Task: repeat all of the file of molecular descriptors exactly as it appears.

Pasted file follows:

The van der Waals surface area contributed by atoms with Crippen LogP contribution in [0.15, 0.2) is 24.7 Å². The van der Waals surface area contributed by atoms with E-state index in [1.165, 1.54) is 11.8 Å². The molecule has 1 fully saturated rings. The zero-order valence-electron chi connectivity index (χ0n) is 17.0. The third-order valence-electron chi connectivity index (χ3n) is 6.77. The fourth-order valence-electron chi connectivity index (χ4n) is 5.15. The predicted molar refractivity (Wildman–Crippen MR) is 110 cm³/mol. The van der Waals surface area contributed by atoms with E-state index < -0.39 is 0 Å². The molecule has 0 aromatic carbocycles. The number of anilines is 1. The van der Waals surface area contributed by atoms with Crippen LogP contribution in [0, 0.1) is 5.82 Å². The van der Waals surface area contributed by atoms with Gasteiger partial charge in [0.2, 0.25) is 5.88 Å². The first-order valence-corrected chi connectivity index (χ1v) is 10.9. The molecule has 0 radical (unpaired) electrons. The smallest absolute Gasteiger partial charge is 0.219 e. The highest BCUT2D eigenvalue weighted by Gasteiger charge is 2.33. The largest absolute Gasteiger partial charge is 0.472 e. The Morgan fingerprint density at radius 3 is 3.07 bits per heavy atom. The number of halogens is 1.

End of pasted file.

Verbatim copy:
The van der Waals surface area contributed by atoms with Crippen LogP contribution in [0.15, 0.2) is 24.7 Å². The van der Waals surface area contributed by atoms with E-state index in [1.165, 1.54) is 11.8 Å². The molecule has 1 fully saturated rings. The zero-order valence-electron chi connectivity index (χ0n) is 17.0. The third-order valence-electron chi connectivity index (χ3n) is 6.77. The fourth-order valence-electron chi connectivity index (χ4n) is 5.15. The predicted molar refractivity (Wildman–Crippen MR) is 110 cm³/mol. The van der Waals surface area contributed by atoms with E-state index < -0.39 is 0 Å². The molecule has 0 aromatic carbocycles. The number of anilines is 1. The van der Waals surface area contributed by atoms with Crippen LogP contribution in [0, 0.1) is 5.82 Å². The van der Waals surface area contributed by atoms with Gasteiger partial charge in [0.2, 0.25) is 5.88 Å². The first-order valence-corrected chi connectivity index (χ1v) is 10.9. The molecule has 0 radical (unpaired) electrons. The smallest absolute Gasteiger partial charge is 0.219 e. The highest BCUT2D eigenvalue weighted by Gasteiger charge is 2.33. The largest absolute Gasteiger partial charge is 0.472 e. The Morgan fingerprint density at radius 3 is 3.07 bits per heavy atom. The number of halogens is 1.